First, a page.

Asylum-seeking Eritrea soccer players in detention center

A group of 10 players from Eritrea’s national soccer squad who are claiming asylum in Botswana are being held in a detention centre, and have been wearing their team kits for more than a week because they have no other clothes, their lawyers said on Friday.

The lawyers for the players said they were at a “high-security facility” in the north eastern city of Francistown, where they briefly disappeared after their team’s World Cup qualifier last week.

“There is no access to the outside world,” lawyer Dick Bayford said.

The players are in the army back home and refused to return to Eritrea, where lawyers say they could now face a court martial and treason charges.

The players handed themselves in to authorities and have been granted permission to stay in the southern African country before a court hearing in December.

The government of Eritrea, a country of about six million people on the northeast coast of Africa, has been accused by human rights groups of being among the most repressive in the world. The United Nations released a report this year alleging, among other abuses, that forced and prolonged military service is common.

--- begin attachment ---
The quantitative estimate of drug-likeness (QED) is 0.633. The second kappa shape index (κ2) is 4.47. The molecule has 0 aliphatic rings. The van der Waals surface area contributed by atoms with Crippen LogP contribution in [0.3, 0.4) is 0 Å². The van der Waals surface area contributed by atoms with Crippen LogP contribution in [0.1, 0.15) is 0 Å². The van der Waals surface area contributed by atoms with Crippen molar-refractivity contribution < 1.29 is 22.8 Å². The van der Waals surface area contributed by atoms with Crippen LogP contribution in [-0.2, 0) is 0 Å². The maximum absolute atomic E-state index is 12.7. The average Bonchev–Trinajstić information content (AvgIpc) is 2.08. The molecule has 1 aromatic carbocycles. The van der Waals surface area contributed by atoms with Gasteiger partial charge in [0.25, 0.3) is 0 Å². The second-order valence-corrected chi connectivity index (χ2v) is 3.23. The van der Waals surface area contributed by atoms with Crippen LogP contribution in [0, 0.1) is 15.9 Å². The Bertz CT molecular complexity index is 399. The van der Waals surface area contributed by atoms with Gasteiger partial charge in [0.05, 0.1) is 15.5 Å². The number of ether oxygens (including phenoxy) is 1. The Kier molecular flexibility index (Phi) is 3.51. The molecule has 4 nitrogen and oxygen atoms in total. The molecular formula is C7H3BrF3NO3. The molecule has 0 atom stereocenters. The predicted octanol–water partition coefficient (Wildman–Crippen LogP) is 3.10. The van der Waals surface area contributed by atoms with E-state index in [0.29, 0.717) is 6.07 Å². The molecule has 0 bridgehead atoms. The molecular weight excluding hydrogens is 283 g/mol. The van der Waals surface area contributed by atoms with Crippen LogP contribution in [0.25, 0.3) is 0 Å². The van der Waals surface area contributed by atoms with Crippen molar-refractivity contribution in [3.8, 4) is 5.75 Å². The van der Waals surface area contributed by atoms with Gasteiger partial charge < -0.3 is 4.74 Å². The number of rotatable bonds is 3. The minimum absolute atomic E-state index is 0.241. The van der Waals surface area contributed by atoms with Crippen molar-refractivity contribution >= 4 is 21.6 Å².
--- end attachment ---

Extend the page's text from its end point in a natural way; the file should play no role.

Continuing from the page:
The 10 players absconded following Eritrea’s 3-1 loss to Botswana on October 13, which eliminated it from World Cup qualifying. They left their possessions with teammates so as not to raise suspicion, said Joao Salbany, another lawyer representing the players.

Salbany said they were concerned with delays by Botswana authorities in providing the players with new clothes and soap to wash with.

Eritrean soccer players have previously used away games to escape their homeland.

In 2012, 17 Eritrea players and a team doctor disappeared during a tournament in Uganda and eventually applied for asylum. They were later granted asylum in the Netherlands. The entire Eritrean team sought refugee status at the same regional tournament in 2009.

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